One hundred milliliters of a coffee extract containing 50% by weight soluble solids is sprayed by means of a glass chromatographic nozzle into a large beaker containing one gallon of pure ethanol. The ethanol was at room temperature and was stirred during the spraying operation. Thereafter particles of soluble coffee were filtered from the ethanol and these particles were put in a vacuum oven (25 inches Hg. vacuum and about 90° C.) overnight to remove residual ethanol. The resulting particles were found to have a microporous structure wherein the most probable pore radius was 33 A. The particles were kept out of contact with moisture and contacted with grinder gas frost at a level by weight of 2 parts frost to 1 part of particles in a Parr bomb heated to about 20° C. The resulting aromatized particles were combined and packaged with unplated and unaromatized spray dried coffee agglomerate at a level of about 0.5% by weight. The jar aroma possessed by this sample after one week storage at room temperature was found to be comparable to week-old, grinder gas-enriched, oil-plated agglomerate.
Agglomerated spray dried coffee was ground and the particles passing through a 50 mesh (U.S. Standard Sieve) screen were separated and 150 grams of these particles were added to 2000 ml. of 100% ethanol. This mixture was boiled for 24 hours in a steam jacketed vessel equipped with an overhead reflux condenser and a stirring rod. Thereafter the coffee particles were filtered from the ethanol and dried in a vacuum for 24 hours at 80° C. and a vacuum of about 630 mm of Hg. The dry particles weighed a total of about 90 grams (about 60 grams of coffee solids having been dissolved by the ethanol) and possessed a porous structure wherein the most probable pore radius was about 102 A. Two parts (by weight) of these particles were contacted with one part of grinder gas frost in the manner set forth in Example 1 and the resulting aromatized particles were packaged with agglomerated spray dried coffee at a level of about 0.5% by weight. The jar aroma possessed by this sample after one week storage at room temperature was found to be comparable to week-old, grinder gas-enriched, oil-plated agglomerate.
As previously noted, jar aroma has been provided to commercial soluble coffee products by means of oil plating an aroma-bearing glyceride (e.g. coffee oil) onto soluble powder. It has also been contemplated to absorb coffee aromatics onto oil plated soluble coffee and this technique is expressly disclosed in U.S. Pat. No. 3,823,241 to Patel et al. It has, however, not previously been thought possible to absorb or adsorb high levels of aromatics directly onto soluble coffee solids such that the aromatics would be retained. The Patel et al. patent notes the criticality of the oil so that upon successive openings of the soluble coffee package (i.e., in-use cycle) the consumer will continue to perceive a jar aroma. This is in fact the situation for the conventional spray-dried, foam-dried and freeze-dried products dealt with in the Patel et al. patent. However, the same deficiency does not exist in porous soluble coffee particles having a most probable pore radius of less than 150 A. As previously noted, conventional spray dried coffee does not possess a microporous structure; while in conventional freeze dried coffee, the most probable pore radius is on the order of 10,000 A.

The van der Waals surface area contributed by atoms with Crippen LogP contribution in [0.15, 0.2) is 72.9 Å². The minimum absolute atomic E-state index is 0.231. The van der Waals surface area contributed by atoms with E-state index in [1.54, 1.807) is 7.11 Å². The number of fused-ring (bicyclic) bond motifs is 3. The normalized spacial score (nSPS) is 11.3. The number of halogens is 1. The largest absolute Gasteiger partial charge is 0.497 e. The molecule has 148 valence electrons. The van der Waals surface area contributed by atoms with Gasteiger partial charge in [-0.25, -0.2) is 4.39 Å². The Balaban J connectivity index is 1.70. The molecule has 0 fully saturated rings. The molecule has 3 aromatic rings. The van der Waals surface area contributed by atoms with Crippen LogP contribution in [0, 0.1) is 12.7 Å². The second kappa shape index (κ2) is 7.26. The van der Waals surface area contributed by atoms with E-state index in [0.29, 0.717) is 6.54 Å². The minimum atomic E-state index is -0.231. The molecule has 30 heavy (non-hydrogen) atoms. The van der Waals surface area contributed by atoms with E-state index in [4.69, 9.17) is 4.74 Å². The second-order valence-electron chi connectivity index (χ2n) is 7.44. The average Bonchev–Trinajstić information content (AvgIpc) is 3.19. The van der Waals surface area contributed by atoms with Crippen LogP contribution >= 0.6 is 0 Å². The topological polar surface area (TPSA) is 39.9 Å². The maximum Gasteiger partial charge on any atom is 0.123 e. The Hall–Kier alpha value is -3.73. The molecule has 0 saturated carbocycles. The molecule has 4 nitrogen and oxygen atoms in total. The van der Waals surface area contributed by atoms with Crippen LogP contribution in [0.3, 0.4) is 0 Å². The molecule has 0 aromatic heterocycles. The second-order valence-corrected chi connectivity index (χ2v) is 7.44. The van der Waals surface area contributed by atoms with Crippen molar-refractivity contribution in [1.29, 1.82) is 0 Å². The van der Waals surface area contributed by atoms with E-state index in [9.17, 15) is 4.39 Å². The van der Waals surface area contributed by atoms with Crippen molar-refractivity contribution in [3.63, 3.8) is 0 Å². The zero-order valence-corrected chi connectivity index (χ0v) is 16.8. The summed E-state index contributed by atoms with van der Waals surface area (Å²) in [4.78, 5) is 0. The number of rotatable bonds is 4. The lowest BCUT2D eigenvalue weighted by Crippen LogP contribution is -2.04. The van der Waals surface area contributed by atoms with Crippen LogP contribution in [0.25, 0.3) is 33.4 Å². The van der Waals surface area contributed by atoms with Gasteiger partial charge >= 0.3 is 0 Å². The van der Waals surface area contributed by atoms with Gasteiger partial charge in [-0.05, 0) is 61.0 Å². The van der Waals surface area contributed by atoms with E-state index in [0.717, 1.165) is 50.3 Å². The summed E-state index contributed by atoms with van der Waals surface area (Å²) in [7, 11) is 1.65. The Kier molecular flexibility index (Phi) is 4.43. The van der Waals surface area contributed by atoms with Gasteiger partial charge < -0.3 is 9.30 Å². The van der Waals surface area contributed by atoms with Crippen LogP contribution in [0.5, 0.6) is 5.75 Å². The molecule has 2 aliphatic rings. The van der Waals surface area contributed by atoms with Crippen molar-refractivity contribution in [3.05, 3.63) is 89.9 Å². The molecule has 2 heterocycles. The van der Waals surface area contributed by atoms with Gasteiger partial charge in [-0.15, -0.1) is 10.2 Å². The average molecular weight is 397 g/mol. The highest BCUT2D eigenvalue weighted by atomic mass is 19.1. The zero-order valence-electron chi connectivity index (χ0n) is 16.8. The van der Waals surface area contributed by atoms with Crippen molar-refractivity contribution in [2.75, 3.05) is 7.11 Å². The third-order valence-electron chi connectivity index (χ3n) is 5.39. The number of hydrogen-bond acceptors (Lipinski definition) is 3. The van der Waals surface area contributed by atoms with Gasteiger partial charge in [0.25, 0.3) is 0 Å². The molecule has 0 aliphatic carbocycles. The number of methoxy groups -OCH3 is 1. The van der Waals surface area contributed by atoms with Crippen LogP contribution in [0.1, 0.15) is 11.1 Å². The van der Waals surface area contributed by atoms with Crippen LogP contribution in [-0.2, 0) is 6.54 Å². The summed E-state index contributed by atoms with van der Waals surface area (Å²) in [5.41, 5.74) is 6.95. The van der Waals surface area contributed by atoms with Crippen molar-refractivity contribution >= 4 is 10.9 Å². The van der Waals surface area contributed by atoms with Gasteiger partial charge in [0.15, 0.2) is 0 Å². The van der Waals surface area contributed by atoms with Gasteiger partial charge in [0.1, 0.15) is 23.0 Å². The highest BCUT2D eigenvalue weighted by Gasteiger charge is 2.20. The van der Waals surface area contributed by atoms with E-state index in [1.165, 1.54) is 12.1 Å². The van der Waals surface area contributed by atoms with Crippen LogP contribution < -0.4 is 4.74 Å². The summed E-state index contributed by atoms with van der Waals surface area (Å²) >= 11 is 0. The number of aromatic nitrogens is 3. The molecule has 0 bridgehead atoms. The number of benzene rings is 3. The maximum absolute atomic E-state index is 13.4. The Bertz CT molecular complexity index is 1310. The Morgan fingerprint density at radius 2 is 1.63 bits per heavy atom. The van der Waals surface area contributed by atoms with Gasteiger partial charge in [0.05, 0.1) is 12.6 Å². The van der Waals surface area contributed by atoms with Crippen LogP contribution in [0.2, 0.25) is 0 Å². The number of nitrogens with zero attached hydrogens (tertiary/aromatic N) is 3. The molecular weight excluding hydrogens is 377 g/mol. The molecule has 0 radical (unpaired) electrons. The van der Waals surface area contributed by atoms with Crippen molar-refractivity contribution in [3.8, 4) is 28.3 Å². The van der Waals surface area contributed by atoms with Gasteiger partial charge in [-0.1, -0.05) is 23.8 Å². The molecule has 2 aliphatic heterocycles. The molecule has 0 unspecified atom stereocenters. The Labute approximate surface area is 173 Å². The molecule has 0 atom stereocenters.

As will be seen in the following Table which compares the rate at which aroma is released from aromatized particles of soluble coffee of Examples 1 to 3 as compared to aromatized particles of spray dried coffee which had been reduced to a comparable particle size by being ground with dry ice. The aroma release characteristics of the different aromatized soluble coffee substrates can be predicted by observing the amount of organic carbon (micrograms) that was swept from the substrate as a function of sweeping time. The carbon values were obtained by sweeping a known weight of coffee (0.5 gms) with a stream of nitrogen (30 cc/min) at 30° C. for 2000 seconds. The volatiles removed were recorded every 200 seconds. The Table shows the rate (expressed as % of total) of aroma release (cumulative) as a function of sweep time, the aroma released in 2000 seconds is taken as equal to 100%.
TABLE 1______________________________________Sweep % Aroma ReleasedTime (se- ##STR1##conds) Example 1 Example 2 Example 3 Control______________________________________ 200 51 36 55 69 400 74 56 74 87 600 82 67 82 94 800 88 76 87 961000 92 82 91 971200 94 87 93 981400 97 91 96 981600 98 94 97 991800 99 97 98 992000 100 100 100 100______________________________________